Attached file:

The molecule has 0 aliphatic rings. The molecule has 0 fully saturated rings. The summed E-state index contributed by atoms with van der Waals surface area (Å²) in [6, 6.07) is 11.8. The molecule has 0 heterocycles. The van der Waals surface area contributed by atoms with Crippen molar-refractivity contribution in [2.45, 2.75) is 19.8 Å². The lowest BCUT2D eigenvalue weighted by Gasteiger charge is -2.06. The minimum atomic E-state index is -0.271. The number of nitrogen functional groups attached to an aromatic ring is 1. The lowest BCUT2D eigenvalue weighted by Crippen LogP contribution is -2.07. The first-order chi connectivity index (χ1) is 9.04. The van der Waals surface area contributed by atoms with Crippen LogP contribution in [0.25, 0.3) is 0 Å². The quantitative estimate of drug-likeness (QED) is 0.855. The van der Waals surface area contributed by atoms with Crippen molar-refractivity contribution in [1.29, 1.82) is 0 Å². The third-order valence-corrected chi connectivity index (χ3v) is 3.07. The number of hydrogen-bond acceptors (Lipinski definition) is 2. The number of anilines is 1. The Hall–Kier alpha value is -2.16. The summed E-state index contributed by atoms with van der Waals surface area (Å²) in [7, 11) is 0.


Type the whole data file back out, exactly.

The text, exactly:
The molecule has 0 aliphatic rings. The molecule has 0 fully saturated rings. The summed E-state index contributed by atoms with van der Waals surface area (Å²) in [6, 6.07) is 11.8. The molecule has 0 heterocycles. The van der Waals surface area contributed by atoms with Crippen molar-refractivity contribution in [2.45, 2.75) is 19.8 Å². The lowest BCUT2D eigenvalue weighted by Gasteiger charge is -2.06. The minimum atomic E-state index is -0.271. The number of nitrogen functional groups attached to an aromatic ring is 1. The lowest BCUT2D eigenvalue weighted by Crippen LogP contribution is -2.07. The first-order chi connectivity index (χ1) is 9.04. The van der Waals surface area contributed by atoms with Crippen LogP contribution in [0.25, 0.3) is 0 Å². The quantitative estimate of drug-likeness (QED) is 0.855. The van der Waals surface area contributed by atoms with Crippen molar-refractivity contribution in [1.29, 1.82) is 0 Å². The third-order valence-corrected chi connectivity index (χ3v) is 3.07. The number of hydrogen-bond acceptors (Lipinski definition) is 2. The number of anilines is 1. The Hall–Kier alpha value is -2.16. The summed E-state index contributed by atoms with van der Waals surface area (Å²) in [7, 11) is 0.